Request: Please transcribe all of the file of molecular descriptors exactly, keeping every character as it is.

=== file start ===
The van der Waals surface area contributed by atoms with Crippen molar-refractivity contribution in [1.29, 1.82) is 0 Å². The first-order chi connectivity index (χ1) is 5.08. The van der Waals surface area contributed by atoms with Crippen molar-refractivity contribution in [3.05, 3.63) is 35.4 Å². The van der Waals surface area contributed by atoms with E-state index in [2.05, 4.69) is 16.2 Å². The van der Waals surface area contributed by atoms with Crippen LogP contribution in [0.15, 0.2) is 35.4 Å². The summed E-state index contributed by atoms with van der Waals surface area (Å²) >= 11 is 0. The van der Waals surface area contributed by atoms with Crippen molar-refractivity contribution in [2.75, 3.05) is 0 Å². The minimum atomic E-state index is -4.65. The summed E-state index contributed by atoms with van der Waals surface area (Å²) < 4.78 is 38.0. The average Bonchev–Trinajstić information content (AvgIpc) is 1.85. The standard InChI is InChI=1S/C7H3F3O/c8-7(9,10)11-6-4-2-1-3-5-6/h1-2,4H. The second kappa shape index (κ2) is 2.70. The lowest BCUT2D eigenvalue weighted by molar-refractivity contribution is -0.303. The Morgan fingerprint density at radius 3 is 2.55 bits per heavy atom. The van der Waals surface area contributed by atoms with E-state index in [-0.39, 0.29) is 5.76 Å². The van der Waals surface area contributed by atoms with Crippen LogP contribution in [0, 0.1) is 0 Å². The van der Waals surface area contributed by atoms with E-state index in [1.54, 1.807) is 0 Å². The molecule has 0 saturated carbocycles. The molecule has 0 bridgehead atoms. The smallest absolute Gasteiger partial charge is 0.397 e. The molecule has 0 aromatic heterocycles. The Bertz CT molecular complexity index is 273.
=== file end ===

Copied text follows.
The van der Waals surface area contributed by atoms with Crippen molar-refractivity contribution in [1.29, 1.82) is 0 Å². The first-order chi connectivity index (χ1) is 5.08. The van der Waals surface area contributed by atoms with Crippen molar-refractivity contribution in [3.05, 3.63) is 35.4 Å². The van der Waals surface area contributed by atoms with E-state index in [2.05, 4.69) is 16.2 Å². The van der Waals surface area contributed by atoms with Crippen LogP contribution in [0.15, 0.2) is 35.4 Å². The summed E-state index contributed by atoms with van der Waals surface area (Å²) >= 11 is 0. The van der Waals surface area contributed by atoms with Crippen molar-refractivity contribution in [2.75, 3.05) is 0 Å². The minimum atomic E-state index is -4.65. The summed E-state index contributed by atoms with van der Waals surface area (Å²) < 4.78 is 38.0. The average Bonchev–Trinajstić information content (AvgIpc) is 1.85. The standard InChI is InChI=1S/C7H3F3O/c8-7(9,10)11-6-4-2-1-3-5-6/h1-2,4H. The second kappa shape index (κ2) is 2.70. The lowest BCUT2D eigenvalue weighted by molar-refractivity contribution is -0.303. The Morgan fingerprint density at radius 3 is 2.55 bits per heavy atom. The van der Waals surface area contributed by atoms with E-state index in [-0.39, 0.29) is 5.76 Å². The van der Waals surface area contributed by atoms with Crippen LogP contribution in [0, 0.1) is 0 Å². The van der Waals surface area contributed by atoms with E-state index in [1.54, 1.807) is 0 Å². The molecule has 0 saturated carbocycles. The molecule has 0 bridgehead atoms. The smallest absolute Gasteiger partial charge is 0.397 e. The molecule has 0 aromatic heterocycles. The Bertz CT molecular complexity index is 273.